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It definitely is a trend right now - but in fact, it’s been used in ancient medicines for centuries. And looking at the research, it’s not hard see why Turmeric is in demand - it’s the very definition of a ‘superfood,’ with many different potential benefits for those who choose to add it to their regime. So what can Turmeric do for you?
Turmeric itself is extracted from the roots of a plant called Curcuma longa, which is actually a species of ginger native to South East Asia. It contains many different natural, active compounds. The best-known - and publicized - are called Curcuminoids. There are three main curcuminoids: Curcumin, Demethoxycurcumin and Bisdemethoxycurcumin. Of these, Curcumin is the most abundant and best-studied - which is why it is the active ingredient most people have heard of.
Research has indicated that when taking a Turmeric supplement, it is best to look for a product which provides a ‘full spectrum’ of Curcuminoids rather than just Curcumin.
Research indicates that taking extra turmeric in our diet, or even in a turmeric supplement could have many potential benefits, including:
Supporting joint health
Providing antioxidant protection
Supporting brain function
Protecting heart health
Supporting a healthy inflammatory response.
Researchers have believed for years that many spices we use in cooking (such as ginger, chilli and yes, turmeric) may be beneficial for joint health. Studies have backed this up: in one clinical trial, turmeric was shown to be as effective as standard anti-inflammatory medications for some people. (1)
During normal metabolic processes, the body produces ‘free radicals’. These natural by-products could cause damage to the cells of our body, so need to be neutralized, which is a process performed by antioxidants. In healthy conditions, the body can produce its own antioxidants, keeping everything perfectly balanced. However, pollution, diet and lifestyle factors (smoking, drinking, and even cooking!) can lead to us having too many free radicals for our body to be able to balance things out effectively on its own. This is why nutritionists suggest eating foods which are high in natural antioxidants - such as blueberries, carrots, and tomatoes (and in fact all the brightly-colored fruits and vegetables) and - yes - also the brightly-colored spice, turmeric.(2)
Our brain is an amazing organ; it is always learning, adapting and remodeling itself. And one of the main factors driving this is a molecule called Brain-Derived Neurotrophic Factor (BDNF).
Many nutritional writers suggest that we take nootropics, which are supplements designed to increase the production of BDNF. This is because increasing your level of BDNF has been shown to help support memory, focus and concentration. Curcumin has been shown to effectively increase BDNF, making it an ideal nootropic. (3)
Heart disease is one of the main causes of premature death - so it’s not surprising that we are always looking for ways to protect our heart health.
Heart disease is a complicated issue with many causes: there is no one single ‘magic bullet’. However, scientists have shown that one of the things that might be helpful, alongside making healthy diet and lifestyle choices, is taking curcumin. (4)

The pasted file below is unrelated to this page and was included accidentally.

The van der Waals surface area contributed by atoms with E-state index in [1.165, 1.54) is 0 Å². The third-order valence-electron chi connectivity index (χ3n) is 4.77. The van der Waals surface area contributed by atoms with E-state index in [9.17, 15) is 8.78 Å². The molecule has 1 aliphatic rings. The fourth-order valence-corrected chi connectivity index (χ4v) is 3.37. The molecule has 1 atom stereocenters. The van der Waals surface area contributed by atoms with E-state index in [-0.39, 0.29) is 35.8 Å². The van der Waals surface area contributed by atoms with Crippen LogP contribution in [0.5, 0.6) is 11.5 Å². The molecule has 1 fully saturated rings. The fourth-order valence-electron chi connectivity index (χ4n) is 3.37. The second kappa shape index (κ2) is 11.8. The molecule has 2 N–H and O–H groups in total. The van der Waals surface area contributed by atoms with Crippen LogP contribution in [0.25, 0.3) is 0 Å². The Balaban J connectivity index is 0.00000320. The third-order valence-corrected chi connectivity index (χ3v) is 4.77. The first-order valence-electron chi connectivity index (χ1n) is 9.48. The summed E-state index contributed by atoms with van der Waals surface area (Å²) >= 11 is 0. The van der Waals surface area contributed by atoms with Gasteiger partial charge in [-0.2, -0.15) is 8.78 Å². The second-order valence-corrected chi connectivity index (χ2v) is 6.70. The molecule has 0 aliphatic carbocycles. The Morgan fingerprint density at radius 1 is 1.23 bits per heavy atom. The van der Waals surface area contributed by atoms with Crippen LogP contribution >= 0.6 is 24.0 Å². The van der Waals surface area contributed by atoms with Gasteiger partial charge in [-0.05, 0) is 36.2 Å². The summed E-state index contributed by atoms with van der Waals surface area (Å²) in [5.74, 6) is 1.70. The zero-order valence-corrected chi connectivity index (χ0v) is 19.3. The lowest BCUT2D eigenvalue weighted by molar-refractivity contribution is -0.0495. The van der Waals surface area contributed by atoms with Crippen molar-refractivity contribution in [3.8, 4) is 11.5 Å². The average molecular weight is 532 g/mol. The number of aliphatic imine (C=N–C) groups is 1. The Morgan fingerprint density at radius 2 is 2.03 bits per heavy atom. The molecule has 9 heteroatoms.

Inflammation is a natural process, and something which can be very helpful as part of our immune response. However, too much inflammation has been shown to have many negative effects on our body. Excess inflammation has been linked to several degenerative diseases including arthritis, joint disease and brain disease. Making healthy diet and lifestyle choices is known to help reduce excess inflammation, as can adding in some extra curcumin. (5)
With many people happy to use turmeric as an ingredient in their food, why do many people advocate taking Turmeric supplements, too?
The answer is that the main active compounds in Turmeric are the curcuminoids (with most focus on curcumin). Turmeric naturally only contains 3% curcumin, and many of the studies show that for beneficial effects, we need at least 100mg curcumin - which would mean eating A LOT of turmeric.
In addition, curcumin is not easy for our body to recognize and absorb - which is why many supplements will use a concentrated extract, providing higher levels of curcumin, and also add in black pepper - or piperine. (Piperine has been shown to effectively enhance the absorption of curcumin.)
In addition, to really optimize the potential benefits of taking curcumin, look for a phytosome format. In a phytosome the active curcuminoids have been suspended into sunflower oil and lecithin, which helps the curcumin be absorbed into our cells effectively.
Chandran B, Goel A. A randomized, pilot study to assess the efficacy and safety of curcumin in patients with active rheumatoid arthritis. Phytother Res. 2012 Nov;26(11):1719-25. doi: 10.1002/ptr.4639. Epub 2012 Mar 9. PMID: 22407780.
Menon VP, Sudheer AR. Antioxidant and anti-inflammatory properties of curcumin. Adv Exp Med Biol. 2007;595:105-25. doi: 10.1007/978-0-387-46401-5_3. PMID: 17569207.
Ng TKS, Ho CSH, Tam WWS, Kua EH, Ho RC. Decreased Serum Brain-Derived Neurotrophic Factor (BDNF) Levels in Patients with Alzheimer's Disease (AD): A Systematic Review and Meta-Analysis. Int J Mol Sci. 2019 Jan 10;20(2):257. doi: 10.3390/ijms20020257. PMID: 30634650; PMCID: PMC6358753.
Jiang S, Han J, Li T, Xin Z, Ma Z, Di W, Hu W, Gong B, Di S, Wang D, Yang Y. Curcumin as a potential protective compound against cardiac diseases. Pharmacol Res. 2017 May;119:373-383. doi: 10.1016/j.phrs.2017.03.001. Epub 2017 Mar 6. PMID: 28274852.
He Y, Yue Y, Zheng X, Zhang K, Chen S, Du Z. Curcumin, inflammation, and chronic diseases: how are they linked? Molecules. 2015 May 20;20(5):9183-213. doi: 10.3390/molecules20059183. PMID: 26007179; PMCID: PMC6272784.
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